April 12, 2013

What is a Biomarker & How Might Biomarkers Affect Legal Cases?

A biomarker, or biological marker, is a substance used as an indicator of a biological state. It is a characteristic that can be objectively measured and evaluated as an indicator of specific processes.

A biomarker can indicate a change that correlates with the risk or progression of a disease. Biomarkers can usually be detected and measured in parts of the body like the blood or other tissue. They may indicate either normal or diseased processes in the body.

For example, body temperature is a well-known biomarker for fever. Cholesterol values are a biomarker and also a risk indicator for coronary and vascular disease. It is also well known that blood sugar levels are a biomarker for diabetes.

In his article, “Biomarkers –Making the Appropriate Selection for Clinical Trials” a CECON consultant outlines the challenges in ensuring the appropriate biomarkers are chosen for clinical trials. Understanding these challenges and the many variables involved may add insight in legal cases involving pharmaceuticals.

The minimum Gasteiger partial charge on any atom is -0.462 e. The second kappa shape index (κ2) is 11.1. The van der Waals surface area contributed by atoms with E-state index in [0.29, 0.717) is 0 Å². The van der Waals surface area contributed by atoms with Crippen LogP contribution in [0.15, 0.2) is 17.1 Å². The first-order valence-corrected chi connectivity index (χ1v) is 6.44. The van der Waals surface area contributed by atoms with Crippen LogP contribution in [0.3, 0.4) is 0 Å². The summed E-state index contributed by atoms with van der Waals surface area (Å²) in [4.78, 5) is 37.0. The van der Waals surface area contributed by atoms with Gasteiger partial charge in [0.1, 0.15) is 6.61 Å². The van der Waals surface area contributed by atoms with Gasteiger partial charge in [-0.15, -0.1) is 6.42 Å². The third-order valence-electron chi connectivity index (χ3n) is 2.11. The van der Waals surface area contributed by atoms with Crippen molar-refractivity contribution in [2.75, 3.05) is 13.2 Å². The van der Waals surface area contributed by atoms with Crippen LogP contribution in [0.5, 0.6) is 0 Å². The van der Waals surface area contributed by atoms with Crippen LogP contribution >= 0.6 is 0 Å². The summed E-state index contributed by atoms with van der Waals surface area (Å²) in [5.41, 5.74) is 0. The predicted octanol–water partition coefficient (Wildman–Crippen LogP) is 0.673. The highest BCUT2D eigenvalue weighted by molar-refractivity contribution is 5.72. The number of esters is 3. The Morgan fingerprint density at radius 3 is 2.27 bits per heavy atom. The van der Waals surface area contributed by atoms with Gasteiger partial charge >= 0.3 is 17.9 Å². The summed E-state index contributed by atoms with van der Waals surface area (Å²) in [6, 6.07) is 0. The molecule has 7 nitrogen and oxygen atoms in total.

Look for future articles discussing different ways biomarkers can be used in drug development and how the various testing factors that, if not carefully monitored, can lead to misleading results.

The author of the articles referenced is a Pharma consultant in The CECON Group network and has extensive experience in regulatory statistics in both clinical and preclinical areas. For 25 years, he was a statistical reviewer, supervisor, and manager in the Center for Drug Evaluation and Research (CDER) of the FDA. His expertise includes drug quality, stability, clinical trials, and data integrity. Click here to read more about this regulatory statistician consultant and expert witness

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